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Kris Kristofferson - This Old Road (New West)

10 April 2006

First things first: KRIS KRISTOFFERSON’s voice is no better than it ever was. But he’s learned how to use it better; his phrasing’s more expressive, and he’s more subtle. Also, an old man’s voice—he’s 69 now—just naturally seems to have more character; now its cragginess has mellowed enough that it perfectly matches his dry wit.

Anyway, nobody listens to KK’s albums for the singing. He’s one of the greatest songwriters in country music (and the only one with a master’s degree in English literature from Oxford). He penned his first hit forty years ago (“Viet Nam Blues,” a Country Top 20 for DAVE DUDLEY in April 1966), and he’s only gotten better. Much of this album of new songs (his first composed entirely of new originals in eleven years) presents them simply and directly, as he accompanies himself on acoustic guitar (and occasionally adds a bit of Dylanesque harmonica). Nowhere is he more blunt and economical in delivery than on “In the News,” where he mourns tragedies ranging from the intimate to the international, notes that “Everyone says God is on his side,” and goes on to proclaim, “Don’t blame God, I swear to God I heard him say / ‘Not in my name, not on my ground / I want nothing but the ending of the war / No more killing, or it’s over / And the mystery won’t matter anymore.’”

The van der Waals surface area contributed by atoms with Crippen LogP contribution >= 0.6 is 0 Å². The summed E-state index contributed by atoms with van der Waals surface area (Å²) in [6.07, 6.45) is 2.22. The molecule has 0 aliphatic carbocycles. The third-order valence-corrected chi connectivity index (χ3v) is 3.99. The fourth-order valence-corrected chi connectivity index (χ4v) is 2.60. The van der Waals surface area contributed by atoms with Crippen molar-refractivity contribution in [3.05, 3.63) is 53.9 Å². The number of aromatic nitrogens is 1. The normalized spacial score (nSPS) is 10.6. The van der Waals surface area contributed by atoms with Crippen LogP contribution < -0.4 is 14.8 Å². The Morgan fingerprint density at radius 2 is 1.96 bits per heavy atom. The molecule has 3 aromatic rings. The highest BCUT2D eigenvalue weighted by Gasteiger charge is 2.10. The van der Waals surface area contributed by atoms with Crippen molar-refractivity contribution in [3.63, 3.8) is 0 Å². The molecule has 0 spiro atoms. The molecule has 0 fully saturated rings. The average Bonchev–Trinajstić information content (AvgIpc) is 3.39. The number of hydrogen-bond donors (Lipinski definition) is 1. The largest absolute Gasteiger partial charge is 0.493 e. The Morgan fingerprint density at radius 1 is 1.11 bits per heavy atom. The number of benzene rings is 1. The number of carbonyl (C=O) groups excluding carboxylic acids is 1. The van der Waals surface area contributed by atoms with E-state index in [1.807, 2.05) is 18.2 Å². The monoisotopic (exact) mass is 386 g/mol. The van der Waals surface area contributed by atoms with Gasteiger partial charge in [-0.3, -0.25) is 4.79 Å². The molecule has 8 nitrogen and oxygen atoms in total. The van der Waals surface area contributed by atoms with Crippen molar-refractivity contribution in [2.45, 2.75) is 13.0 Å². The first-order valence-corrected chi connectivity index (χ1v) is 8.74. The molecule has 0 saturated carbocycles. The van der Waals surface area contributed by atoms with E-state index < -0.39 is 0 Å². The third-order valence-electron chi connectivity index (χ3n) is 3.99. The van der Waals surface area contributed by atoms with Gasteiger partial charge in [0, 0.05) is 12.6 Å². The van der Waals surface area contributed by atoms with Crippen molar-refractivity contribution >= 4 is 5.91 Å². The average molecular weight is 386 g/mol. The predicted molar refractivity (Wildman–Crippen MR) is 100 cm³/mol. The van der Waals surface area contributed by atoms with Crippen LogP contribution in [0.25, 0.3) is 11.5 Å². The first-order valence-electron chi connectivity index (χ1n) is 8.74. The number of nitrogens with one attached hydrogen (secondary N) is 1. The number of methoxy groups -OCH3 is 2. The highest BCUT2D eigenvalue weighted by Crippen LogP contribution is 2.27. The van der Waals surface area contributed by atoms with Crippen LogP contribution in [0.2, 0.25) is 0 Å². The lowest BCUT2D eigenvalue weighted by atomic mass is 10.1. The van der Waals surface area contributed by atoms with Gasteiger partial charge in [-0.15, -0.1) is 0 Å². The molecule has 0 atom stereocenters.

Not that Kristofferson’s self-righteous, as shown by the way he turns the implicit accusations in “The Burden of Freedom” back against himself in a gut-wrenching twist at the end. Similarly, when he catalogs someone’s mistakes in “Chase the Feeling,” it’s from the perspective of having made all the same mistakes himself. And sonically speaking, there are a few fleshed-out arrangements; STEPHEN BRUTON adds guitar, mandolin, and harmony vocals, and sometimes they’re joined by drummer JIM KELTNER and producer DON WAS (acoustic bass, piano). But it’s Kristofferson’s show the whole way, and quite a tour de force.

 

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